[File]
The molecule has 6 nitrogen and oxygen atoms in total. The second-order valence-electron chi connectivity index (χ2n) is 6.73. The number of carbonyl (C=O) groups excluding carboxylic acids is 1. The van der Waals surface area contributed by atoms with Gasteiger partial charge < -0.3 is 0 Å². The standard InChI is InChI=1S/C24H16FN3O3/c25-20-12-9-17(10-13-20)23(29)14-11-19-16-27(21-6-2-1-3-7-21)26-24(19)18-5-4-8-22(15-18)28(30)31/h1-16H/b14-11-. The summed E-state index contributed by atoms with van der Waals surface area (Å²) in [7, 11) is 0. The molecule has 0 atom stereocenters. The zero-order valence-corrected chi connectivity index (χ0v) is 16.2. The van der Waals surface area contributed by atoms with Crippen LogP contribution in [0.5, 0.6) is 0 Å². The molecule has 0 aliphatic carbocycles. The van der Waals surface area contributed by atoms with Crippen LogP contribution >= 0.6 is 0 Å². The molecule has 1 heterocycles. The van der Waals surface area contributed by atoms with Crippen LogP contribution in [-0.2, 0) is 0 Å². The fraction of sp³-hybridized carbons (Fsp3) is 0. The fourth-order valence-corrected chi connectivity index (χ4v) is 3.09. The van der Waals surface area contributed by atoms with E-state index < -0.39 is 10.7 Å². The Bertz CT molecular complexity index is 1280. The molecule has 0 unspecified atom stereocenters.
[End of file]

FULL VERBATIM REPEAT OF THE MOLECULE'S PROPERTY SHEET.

The molecule has 6 nitrogen and oxygen atoms in total. The second-order valence-electron chi connectivity index (χ2n) is 6.73. The number of carbonyl (C=O) groups excluding carboxylic acids is 1. The van der Waals surface area contributed by atoms with Gasteiger partial charge < -0.3 is 0 Å². The standard InChI is InChI=1S/C24H16FN3O3/c25-20-12-9-17(10-13-20)23(29)14-11-19-16-27(21-6-2-1-3-7-21)26-24(19)18-5-4-8-22(15-18)28(30)31/h1-16H/b14-11-. The summed E-state index contributed by atoms with van der Waals surface area (Å²) in [7, 11) is 0. The molecule has 0 atom stereocenters. The zero-order valence-corrected chi connectivity index (χ0v) is 16.2. The van der Waals surface area contributed by atoms with Crippen LogP contribution in [0.5, 0.6) is 0 Å². The molecule has 0 aliphatic carbocycles. The van der Waals surface area contributed by atoms with Crippen LogP contribution >= 0.6 is 0 Å². The molecule has 1 heterocycles. The van der Waals surface area contributed by atoms with Crippen LogP contribution in [-0.2, 0) is 0 Å². The fraction of sp³-hybridized carbons (Fsp3) is 0. The fourth-order valence-corrected chi connectivity index (χ4v) is 3.09. The van der Waals surface area contributed by atoms with E-state index < -0.39 is 10.7 Å². The Bertz CT molecular complexity index is 1280. The molecule has 0 unspecified atom stereocenters.